In 1952, the revolution began in earnest. Nasser and his allies eventually triumphed, with Muhammad Naguib becoming the first Egyptian President on June 18, 1953. But tensions between the factions of Nasser and Naguib were not eased by victory or the new responsibilities of government. After an assassination attempt that Nasser was able to blame on Naguib’s faction, which found its power greatly diminished by Nasser’s crackdown on them. Finally, in 1956, Nasser became the President de jure – he had had the de facto power of the title for a year or so by that point.
In 1957, there were no professional baseball teams in the World Series (that is, the baseball league of the USA) west of Missouri. In 1958, that would all change, and it was largely thanks to one man: Walter O’Malley, who owned the Dodgers from 1950 until 1979. He took the Dodgers from Brooklyn to Los Angeles – from Ebbets Field to the Los Angeles Memorial Coliseum – and also persuaded the managers of the New York Giants (traditional rivals of the Dodgers) to relocate their team to San Francisco, preserving the rivalry (well, sort of).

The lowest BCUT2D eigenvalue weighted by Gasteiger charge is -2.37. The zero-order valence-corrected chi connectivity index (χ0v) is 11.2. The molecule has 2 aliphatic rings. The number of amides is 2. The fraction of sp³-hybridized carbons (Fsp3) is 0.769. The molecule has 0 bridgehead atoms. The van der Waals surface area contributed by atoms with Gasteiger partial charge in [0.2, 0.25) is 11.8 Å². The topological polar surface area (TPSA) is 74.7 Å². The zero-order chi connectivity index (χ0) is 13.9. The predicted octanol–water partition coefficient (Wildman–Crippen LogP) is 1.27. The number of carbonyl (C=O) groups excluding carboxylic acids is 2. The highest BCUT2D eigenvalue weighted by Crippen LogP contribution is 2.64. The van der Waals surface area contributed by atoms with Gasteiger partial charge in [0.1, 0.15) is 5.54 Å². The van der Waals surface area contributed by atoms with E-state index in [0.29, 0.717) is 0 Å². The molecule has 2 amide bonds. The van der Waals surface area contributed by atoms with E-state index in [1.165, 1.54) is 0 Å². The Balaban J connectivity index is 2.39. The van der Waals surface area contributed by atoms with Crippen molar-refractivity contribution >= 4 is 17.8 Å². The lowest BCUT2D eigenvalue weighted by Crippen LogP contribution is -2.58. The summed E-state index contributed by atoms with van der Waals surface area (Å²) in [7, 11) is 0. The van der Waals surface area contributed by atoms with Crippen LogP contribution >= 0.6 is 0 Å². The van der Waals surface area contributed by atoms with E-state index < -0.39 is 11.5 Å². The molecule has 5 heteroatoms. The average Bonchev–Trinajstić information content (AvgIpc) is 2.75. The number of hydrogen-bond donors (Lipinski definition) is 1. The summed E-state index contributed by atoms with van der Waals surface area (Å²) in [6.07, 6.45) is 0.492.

To say that O’Malley is a controversial figure in baseball is little like saying that there’s a bright light in the sky called the Sun. Even today, he is still hated in some parts of Brooklyn – the Dodgers might have been a bunch of bums, but they were Brooklyn’s bums, dammit!